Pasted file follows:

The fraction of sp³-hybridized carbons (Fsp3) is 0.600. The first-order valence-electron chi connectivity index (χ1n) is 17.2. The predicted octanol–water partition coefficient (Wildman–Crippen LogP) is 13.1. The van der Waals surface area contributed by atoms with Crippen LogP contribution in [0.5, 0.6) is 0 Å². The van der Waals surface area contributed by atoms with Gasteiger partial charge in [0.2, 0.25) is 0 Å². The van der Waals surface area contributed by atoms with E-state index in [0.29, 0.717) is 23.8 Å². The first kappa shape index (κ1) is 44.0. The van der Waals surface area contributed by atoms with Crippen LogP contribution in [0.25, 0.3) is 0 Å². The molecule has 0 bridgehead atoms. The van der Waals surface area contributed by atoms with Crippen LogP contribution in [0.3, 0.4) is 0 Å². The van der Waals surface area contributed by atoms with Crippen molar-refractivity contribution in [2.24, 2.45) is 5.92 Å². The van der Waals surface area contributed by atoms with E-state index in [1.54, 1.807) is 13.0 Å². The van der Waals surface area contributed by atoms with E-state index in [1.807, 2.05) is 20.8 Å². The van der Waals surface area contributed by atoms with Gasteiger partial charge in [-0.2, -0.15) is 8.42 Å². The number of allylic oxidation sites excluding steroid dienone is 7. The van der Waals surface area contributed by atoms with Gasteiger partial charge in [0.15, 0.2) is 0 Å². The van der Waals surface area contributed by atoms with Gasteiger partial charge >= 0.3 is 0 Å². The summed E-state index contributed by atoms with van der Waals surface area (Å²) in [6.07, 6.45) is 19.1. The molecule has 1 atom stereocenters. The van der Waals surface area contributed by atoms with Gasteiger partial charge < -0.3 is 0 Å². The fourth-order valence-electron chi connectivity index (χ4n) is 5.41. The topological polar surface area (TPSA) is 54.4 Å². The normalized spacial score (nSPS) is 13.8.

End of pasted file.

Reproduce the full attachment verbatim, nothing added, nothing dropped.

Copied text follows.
The fraction of sp³-hybridized carbons (Fsp3) is 0.600. The first-order valence-electron chi connectivity index (χ1n) is 17.2. The predicted octanol–water partition coefficient (Wildman–Crippen LogP) is 13.1. The van der Waals surface area contributed by atoms with Crippen LogP contribution in [0.5, 0.6) is 0 Å². The van der Waals surface area contributed by atoms with Gasteiger partial charge in [0.2, 0.25) is 0 Å². The van der Waals surface area contributed by atoms with E-state index in [0.29, 0.717) is 23.8 Å². The first kappa shape index (κ1) is 44.0. The van der Waals surface area contributed by atoms with Crippen LogP contribution in [0.25, 0.3) is 0 Å². The molecule has 0 bridgehead atoms. The van der Waals surface area contributed by atoms with Crippen LogP contribution in [0.3, 0.4) is 0 Å². The van der Waals surface area contributed by atoms with Crippen molar-refractivity contribution in [2.24, 2.45) is 5.92 Å². The van der Waals surface area contributed by atoms with E-state index in [1.54, 1.807) is 13.0 Å². The van der Waals surface area contributed by atoms with E-state index in [1.807, 2.05) is 20.8 Å². The van der Waals surface area contributed by atoms with Gasteiger partial charge in [-0.2, -0.15) is 8.42 Å². The number of allylic oxidation sites excluding steroid dienone is 7. The van der Waals surface area contributed by atoms with Gasteiger partial charge in [0.15, 0.2) is 0 Å². The van der Waals surface area contributed by atoms with Gasteiger partial charge >= 0.3 is 0 Å². The summed E-state index contributed by atoms with van der Waals surface area (Å²) in [6.07, 6.45) is 19.1. The molecule has 1 atom stereocenters. The van der Waals surface area contributed by atoms with Gasteiger partial charge < -0.3 is 0 Å². The fourth-order valence-electron chi connectivity index (χ4n) is 5.41. The topological polar surface area (TPSA) is 54.4 Å². The normalized spacial score (nSPS) is 13.8.